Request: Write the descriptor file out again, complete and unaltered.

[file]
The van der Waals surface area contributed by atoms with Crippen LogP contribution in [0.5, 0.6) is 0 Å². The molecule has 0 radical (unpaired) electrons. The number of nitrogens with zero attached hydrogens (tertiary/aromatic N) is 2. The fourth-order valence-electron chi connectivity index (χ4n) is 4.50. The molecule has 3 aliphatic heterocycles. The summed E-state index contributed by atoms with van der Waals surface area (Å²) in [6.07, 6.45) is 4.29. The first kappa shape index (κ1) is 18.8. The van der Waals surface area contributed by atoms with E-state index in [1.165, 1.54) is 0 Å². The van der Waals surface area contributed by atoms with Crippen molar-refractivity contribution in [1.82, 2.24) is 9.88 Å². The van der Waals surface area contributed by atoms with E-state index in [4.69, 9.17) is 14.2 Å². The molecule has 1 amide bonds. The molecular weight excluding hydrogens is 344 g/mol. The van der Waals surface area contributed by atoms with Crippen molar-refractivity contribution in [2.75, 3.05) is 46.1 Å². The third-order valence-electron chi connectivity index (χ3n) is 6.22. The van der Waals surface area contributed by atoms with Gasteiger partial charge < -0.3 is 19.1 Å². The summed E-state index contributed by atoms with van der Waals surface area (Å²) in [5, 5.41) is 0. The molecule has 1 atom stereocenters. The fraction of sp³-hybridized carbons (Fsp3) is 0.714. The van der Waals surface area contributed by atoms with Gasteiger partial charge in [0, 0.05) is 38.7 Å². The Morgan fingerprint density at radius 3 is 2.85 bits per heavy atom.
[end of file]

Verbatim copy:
The van der Waals surface area contributed by atoms with Crippen LogP contribution in [0.5, 0.6) is 0 Å². The molecule has 0 radical (unpaired) electrons. The number of nitrogens with zero attached hydrogens (tertiary/aromatic N) is 2. The fourth-order valence-electron chi connectivity index (χ4n) is 4.50. The molecule has 3 aliphatic heterocycles. The summed E-state index contributed by atoms with van der Waals surface area (Å²) in [6.07, 6.45) is 4.29. The first kappa shape index (κ1) is 18.8. The van der Waals surface area contributed by atoms with E-state index in [1.165, 1.54) is 0 Å². The van der Waals surface area contributed by atoms with Crippen molar-refractivity contribution in [1.82, 2.24) is 9.88 Å². The van der Waals surface area contributed by atoms with E-state index in [4.69, 9.17) is 14.2 Å². The molecule has 1 amide bonds. The molecular weight excluding hydrogens is 344 g/mol. The van der Waals surface area contributed by atoms with Crippen molar-refractivity contribution in [2.75, 3.05) is 46.1 Å². The third-order valence-electron chi connectivity index (χ3n) is 6.22. The van der Waals surface area contributed by atoms with Gasteiger partial charge < -0.3 is 19.1 Å². The summed E-state index contributed by atoms with van der Waals surface area (Å²) in [5, 5.41) is 0. The molecule has 1 atom stereocenters. The fraction of sp³-hybridized carbons (Fsp3) is 0.714. The van der Waals surface area contributed by atoms with Gasteiger partial charge in [0, 0.05) is 38.7 Å². The Morgan fingerprint density at radius 3 is 2.85 bits per heavy atom.